Jesus Starts a Facebook Page

Hi, I need to apologize.  I should be doing Gandhi’s third Social Sin but I got sidetracked by two recent news reports which have taken me down a different path for this blog.  I decided to do this blog on the subject of Jesus and Facebook.  I wonder what Jesus would do with Facebook if he were alive today?  I want to speculate a bit on what the current emphasis on social media would or could possibly do to enhance Jesus’s message and mission.  I will return to Gandhi next week. 

A few years ago, I remember seeing a science fiction movie wherein the value of a person in the future was directly related to how popular they were.  I cannot remember the name of the movie, so if you are familiar with it, I would appreciate your sending me a comment or email. I vaguely remember it being a Stallone movie but the only sci-fi movies I remember him in were Demolition Man and Judge Dredd and I do not think that either of these were the right movies.   In this future time, each citizen was given some sort of a number or code that showed how popular they were. The more popular they were the more successful and wealthy they were. Your value as a human being rested in your popularity regardless of how you may have achieved this popularity.  I have thought about this issue many times since then.  What once seemed like science-fiction now seems like daily reality.

Today we actually do value the worth of a person or their endeavors by how popular they are. Their popularity rating is based on a variety of measures.  How many followers do they have on Facebook?  How many hits do they get on their Blog?  How many calls do they get to be on game shows or other Hollywood Media?  How many books have they sold?  How many downloads did they get?  How many people did they kill?  Popularity sells newspapers, movie rights, stories, advertisements and TV space.  We have an entire set of people who are called celebrities who owe their lifestyles to some bizarre excuse for fame that the public has latched on.  Donald Trump, Lady Gaga, Psi, Kate Middleton, and dozens others routinely grace our newsstands and command maximum space in the media.  Wikipedia defines celebrity as:

A celebrity is a person who has a prominent profile and commands some degree of public fascination and influence in day-to-day media. The term is often synonymous with wealth (commonly denoted as a person with fame and fortune), implied with great popular appeal, prominence in a particular field, and is easily recognized by the general public.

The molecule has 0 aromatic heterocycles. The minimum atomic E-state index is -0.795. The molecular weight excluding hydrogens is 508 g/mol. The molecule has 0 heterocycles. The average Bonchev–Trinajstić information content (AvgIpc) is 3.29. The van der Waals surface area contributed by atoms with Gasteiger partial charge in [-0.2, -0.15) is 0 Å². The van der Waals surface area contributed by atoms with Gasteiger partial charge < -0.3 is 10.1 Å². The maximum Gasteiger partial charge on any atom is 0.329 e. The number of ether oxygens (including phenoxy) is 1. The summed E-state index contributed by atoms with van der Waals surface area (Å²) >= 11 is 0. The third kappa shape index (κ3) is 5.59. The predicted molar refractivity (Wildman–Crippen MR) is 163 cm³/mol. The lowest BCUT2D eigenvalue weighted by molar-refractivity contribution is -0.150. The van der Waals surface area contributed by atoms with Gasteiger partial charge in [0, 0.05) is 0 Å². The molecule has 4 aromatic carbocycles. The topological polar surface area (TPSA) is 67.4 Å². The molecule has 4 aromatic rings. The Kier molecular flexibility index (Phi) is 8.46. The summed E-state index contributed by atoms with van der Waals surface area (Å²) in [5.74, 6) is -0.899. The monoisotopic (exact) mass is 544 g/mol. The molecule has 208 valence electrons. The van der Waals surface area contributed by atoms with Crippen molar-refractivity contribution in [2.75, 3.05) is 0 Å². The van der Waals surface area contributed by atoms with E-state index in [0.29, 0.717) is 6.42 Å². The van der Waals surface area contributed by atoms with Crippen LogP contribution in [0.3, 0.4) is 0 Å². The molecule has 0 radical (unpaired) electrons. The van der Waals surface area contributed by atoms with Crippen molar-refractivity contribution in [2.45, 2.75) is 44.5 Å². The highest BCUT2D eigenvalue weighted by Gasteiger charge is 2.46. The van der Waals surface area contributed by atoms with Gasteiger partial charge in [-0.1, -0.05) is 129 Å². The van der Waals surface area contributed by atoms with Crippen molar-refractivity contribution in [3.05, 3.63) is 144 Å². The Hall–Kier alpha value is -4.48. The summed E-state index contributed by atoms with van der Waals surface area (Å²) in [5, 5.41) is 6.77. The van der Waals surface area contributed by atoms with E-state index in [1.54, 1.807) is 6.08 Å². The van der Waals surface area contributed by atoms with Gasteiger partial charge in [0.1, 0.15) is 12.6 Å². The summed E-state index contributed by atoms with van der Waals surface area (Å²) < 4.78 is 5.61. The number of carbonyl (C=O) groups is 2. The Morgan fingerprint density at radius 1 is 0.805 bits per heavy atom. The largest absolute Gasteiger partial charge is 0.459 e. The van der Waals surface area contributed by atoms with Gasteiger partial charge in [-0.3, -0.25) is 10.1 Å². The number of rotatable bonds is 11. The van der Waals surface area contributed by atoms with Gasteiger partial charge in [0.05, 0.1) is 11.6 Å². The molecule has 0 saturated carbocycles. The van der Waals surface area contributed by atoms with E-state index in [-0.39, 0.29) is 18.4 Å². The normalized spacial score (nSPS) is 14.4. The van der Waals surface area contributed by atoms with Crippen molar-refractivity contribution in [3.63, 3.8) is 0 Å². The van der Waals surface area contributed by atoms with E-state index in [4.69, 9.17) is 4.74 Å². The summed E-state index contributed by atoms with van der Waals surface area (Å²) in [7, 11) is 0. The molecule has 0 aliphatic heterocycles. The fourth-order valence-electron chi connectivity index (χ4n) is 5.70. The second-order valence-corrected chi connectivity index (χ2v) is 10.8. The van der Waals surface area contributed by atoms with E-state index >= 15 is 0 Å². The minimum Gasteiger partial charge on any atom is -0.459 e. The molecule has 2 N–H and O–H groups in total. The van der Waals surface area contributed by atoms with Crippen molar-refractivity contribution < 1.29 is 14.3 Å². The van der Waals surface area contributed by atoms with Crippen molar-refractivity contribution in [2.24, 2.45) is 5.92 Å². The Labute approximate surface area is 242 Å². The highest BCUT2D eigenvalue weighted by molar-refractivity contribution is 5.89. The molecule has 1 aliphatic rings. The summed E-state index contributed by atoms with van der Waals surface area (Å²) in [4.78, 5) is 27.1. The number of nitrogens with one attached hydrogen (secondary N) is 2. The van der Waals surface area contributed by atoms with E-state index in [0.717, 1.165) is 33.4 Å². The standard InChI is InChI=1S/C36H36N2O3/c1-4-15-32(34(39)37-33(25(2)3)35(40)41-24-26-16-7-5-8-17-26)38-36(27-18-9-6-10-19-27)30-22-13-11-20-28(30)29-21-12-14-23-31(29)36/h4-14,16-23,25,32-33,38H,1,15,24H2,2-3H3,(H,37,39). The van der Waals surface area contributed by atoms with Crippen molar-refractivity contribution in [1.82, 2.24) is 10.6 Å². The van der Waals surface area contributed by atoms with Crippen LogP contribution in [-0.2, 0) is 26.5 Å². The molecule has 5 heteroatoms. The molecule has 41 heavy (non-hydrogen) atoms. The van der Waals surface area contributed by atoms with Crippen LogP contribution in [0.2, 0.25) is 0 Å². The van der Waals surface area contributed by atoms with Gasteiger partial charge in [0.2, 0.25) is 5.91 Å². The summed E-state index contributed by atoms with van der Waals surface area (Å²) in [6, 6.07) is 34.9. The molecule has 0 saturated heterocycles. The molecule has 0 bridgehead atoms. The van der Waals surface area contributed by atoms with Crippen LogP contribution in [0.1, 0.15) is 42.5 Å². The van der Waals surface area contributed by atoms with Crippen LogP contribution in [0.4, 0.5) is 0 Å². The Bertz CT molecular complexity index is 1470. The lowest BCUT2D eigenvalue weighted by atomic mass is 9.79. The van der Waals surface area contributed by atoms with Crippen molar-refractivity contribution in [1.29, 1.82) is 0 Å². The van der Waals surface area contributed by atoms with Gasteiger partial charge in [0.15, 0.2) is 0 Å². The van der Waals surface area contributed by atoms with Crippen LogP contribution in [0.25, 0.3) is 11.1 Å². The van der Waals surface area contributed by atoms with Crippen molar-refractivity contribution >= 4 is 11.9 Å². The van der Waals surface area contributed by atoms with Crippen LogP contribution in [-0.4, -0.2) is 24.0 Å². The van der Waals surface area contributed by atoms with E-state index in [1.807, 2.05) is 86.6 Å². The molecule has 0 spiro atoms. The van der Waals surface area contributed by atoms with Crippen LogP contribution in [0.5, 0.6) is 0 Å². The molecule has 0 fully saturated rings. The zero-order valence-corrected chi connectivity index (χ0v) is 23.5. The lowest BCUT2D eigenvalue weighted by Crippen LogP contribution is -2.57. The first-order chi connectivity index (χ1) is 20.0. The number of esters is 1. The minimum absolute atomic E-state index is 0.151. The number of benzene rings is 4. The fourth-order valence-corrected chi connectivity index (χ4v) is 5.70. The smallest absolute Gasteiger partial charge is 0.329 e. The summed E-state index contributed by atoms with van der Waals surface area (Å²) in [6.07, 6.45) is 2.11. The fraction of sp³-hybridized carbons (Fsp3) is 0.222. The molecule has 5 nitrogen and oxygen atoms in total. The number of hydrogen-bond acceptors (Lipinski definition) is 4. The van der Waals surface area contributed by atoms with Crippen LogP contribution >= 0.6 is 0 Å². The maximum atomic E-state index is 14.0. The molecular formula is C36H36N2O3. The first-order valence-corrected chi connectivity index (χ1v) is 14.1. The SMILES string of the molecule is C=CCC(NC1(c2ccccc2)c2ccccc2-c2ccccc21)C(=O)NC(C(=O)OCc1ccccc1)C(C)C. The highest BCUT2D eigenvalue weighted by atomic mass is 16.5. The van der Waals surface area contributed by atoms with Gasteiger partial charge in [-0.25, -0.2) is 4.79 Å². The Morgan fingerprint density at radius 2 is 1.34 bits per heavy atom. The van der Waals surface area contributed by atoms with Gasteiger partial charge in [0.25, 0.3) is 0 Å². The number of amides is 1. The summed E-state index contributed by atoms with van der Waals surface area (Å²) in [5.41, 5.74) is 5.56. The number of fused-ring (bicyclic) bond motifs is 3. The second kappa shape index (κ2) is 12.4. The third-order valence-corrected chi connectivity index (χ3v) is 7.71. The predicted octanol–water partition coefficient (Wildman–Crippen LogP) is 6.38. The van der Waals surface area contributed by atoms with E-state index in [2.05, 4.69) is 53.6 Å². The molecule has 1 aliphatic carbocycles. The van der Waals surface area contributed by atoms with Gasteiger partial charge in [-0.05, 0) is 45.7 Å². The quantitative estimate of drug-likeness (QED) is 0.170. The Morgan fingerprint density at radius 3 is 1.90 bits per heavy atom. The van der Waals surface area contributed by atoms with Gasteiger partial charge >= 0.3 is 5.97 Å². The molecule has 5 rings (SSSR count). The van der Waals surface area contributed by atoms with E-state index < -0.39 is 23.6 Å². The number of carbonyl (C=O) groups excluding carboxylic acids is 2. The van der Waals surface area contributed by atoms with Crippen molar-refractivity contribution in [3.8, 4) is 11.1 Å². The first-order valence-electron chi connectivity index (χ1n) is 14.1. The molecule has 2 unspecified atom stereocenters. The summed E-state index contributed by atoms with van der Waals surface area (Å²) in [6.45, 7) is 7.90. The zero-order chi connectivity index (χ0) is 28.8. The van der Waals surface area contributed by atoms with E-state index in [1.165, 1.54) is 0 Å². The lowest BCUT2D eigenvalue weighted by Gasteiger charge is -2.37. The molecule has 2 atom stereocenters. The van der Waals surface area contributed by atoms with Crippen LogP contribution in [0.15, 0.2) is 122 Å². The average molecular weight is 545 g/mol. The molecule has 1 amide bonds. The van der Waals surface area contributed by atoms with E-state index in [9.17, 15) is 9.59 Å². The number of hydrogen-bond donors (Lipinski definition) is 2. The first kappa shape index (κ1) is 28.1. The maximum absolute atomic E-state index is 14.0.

Celebrities are the superstars of today’s world. Celebrities ban together at parties, galas, shindigs and anywhere the rich, successful or famous go to hang out. I noticed that during President Obama’s most recent White House Correspondents Dinner on April 27th that the audience was filled with not only news reporters but many of the rich and famous referred to as Hollywood’s A-List.  This A-List also included many of the politicians in this country since they were well represented at this dinner. It did not matter whether or not they supported Obama.  Right Wing, Left Wing, Conservative, Republican, Democrat, Liberal were all conspicuous at this dinner.  One can see Conan O’Brien, at the podium sharing some jokes at Bill O’Reilly’s expense on some of the videos posted on You-Tube.  For one brief night, Obama and O’Reilly had more in common than any of the common people (Are we B or C list?) on the face of the earth.  Regardless if the event is a Superbowl, Wimbledon Championship. PGA Major Event, or a funeral of some important dignitary, the “Celebrities” will all be invited.  Popularity is the coin of the realm today and the holy graile that we all seek. Today, it is more important to be famous and well known that it is to be kind, decent or good at least if you want to be a celebrity.

I noticed a Facebook posting on my web site from George Takei (AKA Sulu) of Star Trek fame.  He is now being hailed as a social media expert since his Facebook site has over four million followers and is one of the most popular sites on the Internet.  I had to admit to some curiosity so I went to check out his site to see what is behind his popularity. It seems his new found recognition is now translating into a renewed interest in his career and endeavors.  I will say that I was a big Star Trek fan and read most if not all of the bios of the lead actors from the series. I even went to the very first Star Trek convention in New York City.  I declined an invitation though to attend the second one.  I can only take nostalgia so far. I was most struck by the reported animosity between Takei and Captain Kirk.  It seems they did not get along too well off set although several other characters also found Shatner overbearing and egotistical. But then this seems to go with stardom.  Takei stuck to his guns though and was well liked by all members of the cast.